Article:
Apple Inc. (NASDAQ:AAPL) is still a market innovator and dominator according to a Perion survey published Wednesday morning. The report shows that a majority of iPad users claim it’s their preferred device for checking email when compared to PCs and smartphones.
Over 4,000 online respondents were polled for this set of statistics, with 66 percent of the respondent base self-identifying as women. This wide margin of users reported by the well-established app development company, a whopping 90 percent, said that using an email app on an Apple iPhone (AAPL) was either “very” or “extremely important.” Two-thirds of respondents claim to use an email app on an iPad at least three times daily.
These results are consistent with an ongoing and already observed trend that shows tablet devices as among the most used devices by consumers. One out of every four American adults owns one. There is, according to the survey, also an emerging market for tablet specific apps to handle email—as most tablet apps are merely copies of their desktop versions.
Other findings by this first of its kind survey show that women and men use email apps on tablets differently—they are more strongly satisfied by the process and more likely to send a reply. Men tend to mix business and pleasure more often by sending personal and professional communications at a rate of 52 percent.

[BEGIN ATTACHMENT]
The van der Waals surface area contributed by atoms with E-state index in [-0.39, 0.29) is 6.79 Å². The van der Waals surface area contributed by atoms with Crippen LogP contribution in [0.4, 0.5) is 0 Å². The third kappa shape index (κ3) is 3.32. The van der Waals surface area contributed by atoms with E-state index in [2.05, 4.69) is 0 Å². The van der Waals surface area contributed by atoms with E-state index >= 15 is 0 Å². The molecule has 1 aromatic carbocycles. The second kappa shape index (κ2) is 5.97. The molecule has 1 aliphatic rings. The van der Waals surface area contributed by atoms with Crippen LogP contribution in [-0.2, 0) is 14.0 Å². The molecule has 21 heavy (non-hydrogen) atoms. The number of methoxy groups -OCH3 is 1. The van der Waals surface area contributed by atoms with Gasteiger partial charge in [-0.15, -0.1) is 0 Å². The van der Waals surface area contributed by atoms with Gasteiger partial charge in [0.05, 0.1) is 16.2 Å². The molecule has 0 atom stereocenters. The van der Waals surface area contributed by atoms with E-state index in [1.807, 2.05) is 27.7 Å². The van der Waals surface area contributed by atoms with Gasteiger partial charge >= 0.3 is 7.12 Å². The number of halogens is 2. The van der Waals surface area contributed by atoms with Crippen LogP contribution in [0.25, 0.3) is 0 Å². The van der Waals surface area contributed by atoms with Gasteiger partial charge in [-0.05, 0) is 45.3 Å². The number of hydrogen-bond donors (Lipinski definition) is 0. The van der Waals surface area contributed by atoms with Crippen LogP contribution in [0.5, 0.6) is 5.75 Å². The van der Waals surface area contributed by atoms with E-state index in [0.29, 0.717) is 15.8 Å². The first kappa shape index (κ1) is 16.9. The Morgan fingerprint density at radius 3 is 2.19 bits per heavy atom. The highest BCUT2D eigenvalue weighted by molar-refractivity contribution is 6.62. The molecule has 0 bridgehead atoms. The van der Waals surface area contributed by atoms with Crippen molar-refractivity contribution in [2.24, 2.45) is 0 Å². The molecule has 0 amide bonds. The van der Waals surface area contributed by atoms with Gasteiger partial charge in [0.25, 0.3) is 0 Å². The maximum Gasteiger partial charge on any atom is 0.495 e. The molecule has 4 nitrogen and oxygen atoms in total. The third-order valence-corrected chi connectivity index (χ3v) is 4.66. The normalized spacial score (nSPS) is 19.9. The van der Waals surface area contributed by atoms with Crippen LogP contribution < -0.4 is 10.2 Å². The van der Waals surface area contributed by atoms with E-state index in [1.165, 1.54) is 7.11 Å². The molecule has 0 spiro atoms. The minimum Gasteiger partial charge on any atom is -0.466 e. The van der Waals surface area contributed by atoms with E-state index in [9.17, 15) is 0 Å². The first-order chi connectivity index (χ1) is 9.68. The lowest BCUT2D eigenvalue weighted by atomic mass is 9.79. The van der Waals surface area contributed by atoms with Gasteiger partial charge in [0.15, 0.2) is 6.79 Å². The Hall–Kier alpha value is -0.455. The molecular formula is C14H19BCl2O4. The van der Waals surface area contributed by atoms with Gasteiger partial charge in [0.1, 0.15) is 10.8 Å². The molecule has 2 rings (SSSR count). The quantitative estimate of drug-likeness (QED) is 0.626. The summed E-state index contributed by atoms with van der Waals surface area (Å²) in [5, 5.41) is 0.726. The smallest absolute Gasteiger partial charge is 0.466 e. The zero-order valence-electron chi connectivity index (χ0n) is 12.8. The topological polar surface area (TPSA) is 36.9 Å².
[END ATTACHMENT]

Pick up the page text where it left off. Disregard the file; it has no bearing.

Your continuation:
Overall, 38 percent of respondents reported that they use the Apple iPad (AAPL) to answer business email and personal email—showing that other studies that cite an emerging demand for tablet devices in the workplace might be an accurate observation.
And it also seems that email is among the number of apps Apple Inc. (AAPL) gets right. In this survey, the firm beat out Gmail with a 41 percent rate of preference compared to Google’s 31 percent.
Perion clearly has a vested interest in these figures as Incredimail is a product they’ve developed and hope to market effectively, but these stats can be telling when it comes to market need for apps that handle the unique concerns that tablet users have when accessing email. According to the survey, many users just look and send few, if any quick replies—only a small percentage replies in length.
It’s clear that according to this information, visual design elements will likely take precedence over user input options as Perion continues to develop email clients for the tablet. That is unless it is determined to be a barrier to replying in subsequent research. According to a survey conducted two years ago by WDS Global, the number of consumers that buy smartphone apps based on design alone is low, just 10 percent, as price is a large factor in whether or not the customer commits to download.
Apple’s client is preferred because it works out of the box and comes standard with the device. That set of factors is probably the hardest to breach when considering user habituation and preference. Apple (AAPL) could, however, step up its game to make tablet email more innovative, if it so desired.